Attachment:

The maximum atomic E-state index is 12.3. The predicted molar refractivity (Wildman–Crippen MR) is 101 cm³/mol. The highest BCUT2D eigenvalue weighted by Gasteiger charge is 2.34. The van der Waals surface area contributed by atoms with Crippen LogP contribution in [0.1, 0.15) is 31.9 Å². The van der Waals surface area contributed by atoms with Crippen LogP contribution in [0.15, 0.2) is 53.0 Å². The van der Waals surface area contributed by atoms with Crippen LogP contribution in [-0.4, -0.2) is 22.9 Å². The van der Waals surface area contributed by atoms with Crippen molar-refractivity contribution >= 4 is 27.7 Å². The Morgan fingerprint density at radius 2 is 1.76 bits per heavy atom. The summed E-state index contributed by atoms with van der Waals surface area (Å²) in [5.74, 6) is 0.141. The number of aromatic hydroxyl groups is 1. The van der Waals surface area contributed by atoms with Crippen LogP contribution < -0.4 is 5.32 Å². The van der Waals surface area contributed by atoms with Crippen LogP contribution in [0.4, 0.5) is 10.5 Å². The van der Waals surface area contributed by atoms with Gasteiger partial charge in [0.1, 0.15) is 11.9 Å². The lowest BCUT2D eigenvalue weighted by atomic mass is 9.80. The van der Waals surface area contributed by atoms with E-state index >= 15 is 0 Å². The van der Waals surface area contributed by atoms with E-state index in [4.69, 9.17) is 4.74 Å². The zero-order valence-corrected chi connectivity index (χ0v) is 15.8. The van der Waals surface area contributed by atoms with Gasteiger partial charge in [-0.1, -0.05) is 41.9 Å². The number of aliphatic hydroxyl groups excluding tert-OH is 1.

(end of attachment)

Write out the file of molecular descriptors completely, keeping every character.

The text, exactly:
The maximum atomic E-state index is 12.3. The predicted molar refractivity (Wildman–Crippen MR) is 101 cm³/mol. The highest BCUT2D eigenvalue weighted by Gasteiger charge is 2.34. The van der Waals surface area contributed by atoms with Crippen LogP contribution in [0.1, 0.15) is 31.9 Å². The van der Waals surface area contributed by atoms with Crippen LogP contribution in [0.15, 0.2) is 53.0 Å². The van der Waals surface area contributed by atoms with Crippen LogP contribution in [-0.4, -0.2) is 22.9 Å². The van der Waals surface area contributed by atoms with Crippen molar-refractivity contribution >= 4 is 27.7 Å². The Morgan fingerprint density at radius 2 is 1.76 bits per heavy atom. The summed E-state index contributed by atoms with van der Waals surface area (Å²) in [5.74, 6) is 0.141. The number of aromatic hydroxyl groups is 1. The van der Waals surface area contributed by atoms with Crippen LogP contribution < -0.4 is 5.32 Å². The van der Waals surface area contributed by atoms with Crippen LogP contribution in [0.4, 0.5) is 10.5 Å². The van der Waals surface area contributed by atoms with Gasteiger partial charge in [0.1, 0.15) is 11.9 Å². The lowest BCUT2D eigenvalue weighted by atomic mass is 9.80. The van der Waals surface area contributed by atoms with E-state index >= 15 is 0 Å². The van der Waals surface area contributed by atoms with E-state index in [4.69, 9.17) is 4.74 Å². The zero-order valence-corrected chi connectivity index (χ0v) is 15.8. The van der Waals surface area contributed by atoms with Gasteiger partial charge in [-0.1, -0.05) is 41.9 Å². The number of aliphatic hydroxyl groups excluding tert-OH is 1.